Review: Camilla Lackberg – Buried Angels

Buried AngelsCamilla Lackberg was one of the early Scandinavian crime writers that I read. Her debut, The Ice Princess, is, in my opinion, an excellent novel. As the series developed, however, I stopped reading the books. The focus on the domestic life of the protagonist alongside the crime story wasn’t particularly to my taste. However, I had been tipped off by a Twitter friend that Lackberg had returned to form with her latest novel, Buried Angels. And he was right.

In 1974 a family in Fjällbacka, Sweden disappeared leaving only the baby daughter, Ebba alone in the house. The case has remained a mystery unforgotten by the local community. The adult Ebba returns to the property with her husband to renovate the house and mourn the loss of their child. However, their house is subject of an arson attack within days of their arrival. Detective Patrick Hedstrom is assigned to the investigation but has to contend with his wife Erica’s fascination with the tale of the family’s disappearance.

There is something compelling about the missing. A disappearance can leave confusion and loss for generations and Buried Angels mines the sense of mystery relating to the family’s vanishing. There was an overlap in a couple of the characters’ story which made parts of the narrative a little claustrophobic. Two of them have lost children, for example. However, the domesticity that had become slightly irritating seemed in proportion to a narrative that focuses on family and their dysfunctional relationships. In many ways the book is an update on the traditional mystery. There’s a confined area, a strong cast of suspects and a big reveal at the end.

The book’s strength is in the mystery that is pulled out until the last chapter or so. The writing, as usual, is clear and sharp and I managed to warm to Erica as a character once more. Lackberg is definitely back on form.

Thanks to Harper Collins for my review copy. The translation was by Tiina Nunally.

14 thoughts on “Review: Camilla Lackberg – Buried Angels

  1. Gwyneth Baker

    Very interested to hear you read Lackberg’s early books and then gave up! I also did the same! I am a huge fan of scandinavian crime fiction and read most authors and love them but with Lackberg’s books I felt they became lame after the first few. I always feel a pang of anxiety when I read reviews where others rave about her and I wonder did I misjudge the books or give up too soon! Happy to discover an accomplished reader and reviewer like yourself felt the same. Glad though you enjoyed her latest.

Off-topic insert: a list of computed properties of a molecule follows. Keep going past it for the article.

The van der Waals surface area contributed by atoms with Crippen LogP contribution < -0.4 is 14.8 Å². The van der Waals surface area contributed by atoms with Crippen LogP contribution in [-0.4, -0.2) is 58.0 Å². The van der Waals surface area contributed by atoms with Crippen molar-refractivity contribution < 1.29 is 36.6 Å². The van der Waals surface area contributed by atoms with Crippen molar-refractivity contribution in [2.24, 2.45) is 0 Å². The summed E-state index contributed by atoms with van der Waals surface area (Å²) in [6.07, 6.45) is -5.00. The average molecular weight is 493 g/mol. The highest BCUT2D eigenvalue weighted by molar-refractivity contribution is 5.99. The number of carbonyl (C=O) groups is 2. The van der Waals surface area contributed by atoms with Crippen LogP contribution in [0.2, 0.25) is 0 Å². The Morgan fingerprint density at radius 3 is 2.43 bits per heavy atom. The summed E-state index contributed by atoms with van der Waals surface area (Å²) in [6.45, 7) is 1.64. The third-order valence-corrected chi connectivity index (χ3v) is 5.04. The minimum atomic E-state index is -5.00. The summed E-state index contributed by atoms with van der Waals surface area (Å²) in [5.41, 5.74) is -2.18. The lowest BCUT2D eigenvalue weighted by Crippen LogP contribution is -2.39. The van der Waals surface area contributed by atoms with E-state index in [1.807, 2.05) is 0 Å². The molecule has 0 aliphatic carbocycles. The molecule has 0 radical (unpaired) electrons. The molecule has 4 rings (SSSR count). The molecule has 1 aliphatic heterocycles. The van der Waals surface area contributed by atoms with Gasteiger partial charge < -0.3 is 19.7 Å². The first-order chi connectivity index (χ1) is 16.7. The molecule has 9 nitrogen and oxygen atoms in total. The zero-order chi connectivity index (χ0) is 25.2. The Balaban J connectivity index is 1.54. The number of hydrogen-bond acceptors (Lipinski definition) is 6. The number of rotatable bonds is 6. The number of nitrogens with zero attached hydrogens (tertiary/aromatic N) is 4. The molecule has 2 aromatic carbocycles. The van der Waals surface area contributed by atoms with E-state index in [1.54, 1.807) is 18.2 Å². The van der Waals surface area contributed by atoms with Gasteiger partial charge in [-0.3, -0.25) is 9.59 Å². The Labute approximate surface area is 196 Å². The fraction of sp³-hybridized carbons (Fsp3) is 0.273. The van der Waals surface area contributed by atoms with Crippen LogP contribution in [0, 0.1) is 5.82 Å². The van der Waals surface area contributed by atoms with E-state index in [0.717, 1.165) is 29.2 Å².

2. Hi Gwyneth. Thanks for stopping by and commenting. Glad to find another fan of Scandinavian crime fiction. I do think some authors go through a thing patch with long running series. But it’s also nice when the books spark back to life like they did with this one.


  3. Margot Kinberg

    Sarah – I know exactly what you mean about the heavy focus on domesticity in this series. It’s definitely difficult to get that balance right, as of course, you don’t want your characters being one-dimensional. It’s good to hear that one strikes that balance better.


  4. Very interesting post. I have only read The Ice Princess. I have a couple more in the series, but had been put off by comments on the inclusion of too much of the personal lives of the couple. Sometimes I like that, sometimes not. Good to know that if I don’t enjoy those two, I can skip ahead to this one.


  5. I liked The Ice Princess, and picked up a couple more of the series, second-hand. I didn’t know there was so much focus on the domestic life of the main characters. It’s a hard balance to get right, and whether you are interested in them as characters outside of solving crimes! I’ll maybe hold off on getting any more, then, and hold off until this one comes out in paperback. Thanks for another great review, Sarah!


  6. I loved Camilla Lackberg’s early books, but I drifted away because they were getting a little formulaic and I didn’t care for that way she set up cliff-hangers at the end of one book only to have that story peter out at the start of the next book. I’m pleased you think this is a return to form, and I’m tempted to pick up the threads.


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